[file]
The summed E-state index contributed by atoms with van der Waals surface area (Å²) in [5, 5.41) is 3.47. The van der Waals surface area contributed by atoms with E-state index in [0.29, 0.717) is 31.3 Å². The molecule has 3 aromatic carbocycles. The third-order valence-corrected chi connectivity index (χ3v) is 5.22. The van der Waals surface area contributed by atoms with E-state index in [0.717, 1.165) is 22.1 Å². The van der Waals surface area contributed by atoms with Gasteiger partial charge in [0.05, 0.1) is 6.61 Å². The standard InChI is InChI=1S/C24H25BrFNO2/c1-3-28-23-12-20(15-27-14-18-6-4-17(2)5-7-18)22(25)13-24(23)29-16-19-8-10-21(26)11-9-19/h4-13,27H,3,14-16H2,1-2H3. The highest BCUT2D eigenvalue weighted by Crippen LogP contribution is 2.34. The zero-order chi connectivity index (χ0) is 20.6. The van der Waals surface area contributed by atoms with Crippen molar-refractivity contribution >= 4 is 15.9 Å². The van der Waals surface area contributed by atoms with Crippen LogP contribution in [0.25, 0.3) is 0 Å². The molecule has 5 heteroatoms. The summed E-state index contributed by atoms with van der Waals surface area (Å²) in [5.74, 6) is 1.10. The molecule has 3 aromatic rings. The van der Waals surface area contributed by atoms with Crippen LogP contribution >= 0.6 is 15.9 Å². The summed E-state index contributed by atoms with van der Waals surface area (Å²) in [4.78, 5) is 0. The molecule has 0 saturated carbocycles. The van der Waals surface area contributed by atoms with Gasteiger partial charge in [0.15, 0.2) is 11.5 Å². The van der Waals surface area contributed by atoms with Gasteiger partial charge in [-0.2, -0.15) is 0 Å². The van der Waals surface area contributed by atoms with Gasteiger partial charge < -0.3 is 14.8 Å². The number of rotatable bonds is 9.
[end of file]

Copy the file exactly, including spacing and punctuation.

The summed E-state index contributed by atoms with van der Waals surface area (Å²) in [5, 5.41) is 3.47. The van der Waals surface area contributed by atoms with E-state index in [0.29, 0.717) is 31.3 Å². The molecule has 3 aromatic carbocycles. The third-order valence-corrected chi connectivity index (χ3v) is 5.22. The van der Waals surface area contributed by atoms with E-state index in [0.717, 1.165) is 22.1 Å². The van der Waals surface area contributed by atoms with Gasteiger partial charge in [0.05, 0.1) is 6.61 Å². The standard InChI is InChI=1S/C24H25BrFNO2/c1-3-28-23-12-20(15-27-14-18-6-4-17(2)5-7-18)22(25)13-24(23)29-16-19-8-10-21(26)11-9-19/h4-13,27H,3,14-16H2,1-2H3. The highest BCUT2D eigenvalue weighted by Crippen LogP contribution is 2.34. The zero-order chi connectivity index (χ0) is 20.6. The van der Waals surface area contributed by atoms with Crippen molar-refractivity contribution >= 4 is 15.9 Å². The van der Waals surface area contributed by atoms with Crippen LogP contribution in [0.25, 0.3) is 0 Å². The molecule has 5 heteroatoms. The summed E-state index contributed by atoms with van der Waals surface area (Å²) in [5.74, 6) is 1.10. The molecule has 3 aromatic rings. The van der Waals surface area contributed by atoms with Crippen LogP contribution >= 0.6 is 15.9 Å². The summed E-state index contributed by atoms with van der Waals surface area (Å²) in [4.78, 5) is 0. The molecule has 0 saturated carbocycles. The van der Waals surface area contributed by atoms with Gasteiger partial charge in [0.15, 0.2) is 11.5 Å². The van der Waals surface area contributed by atoms with Gasteiger partial charge in [-0.2, -0.15) is 0 Å². The van der Waals surface area contributed by atoms with Gasteiger partial charge < -0.3 is 14.8 Å². The number of rotatable bonds is 9.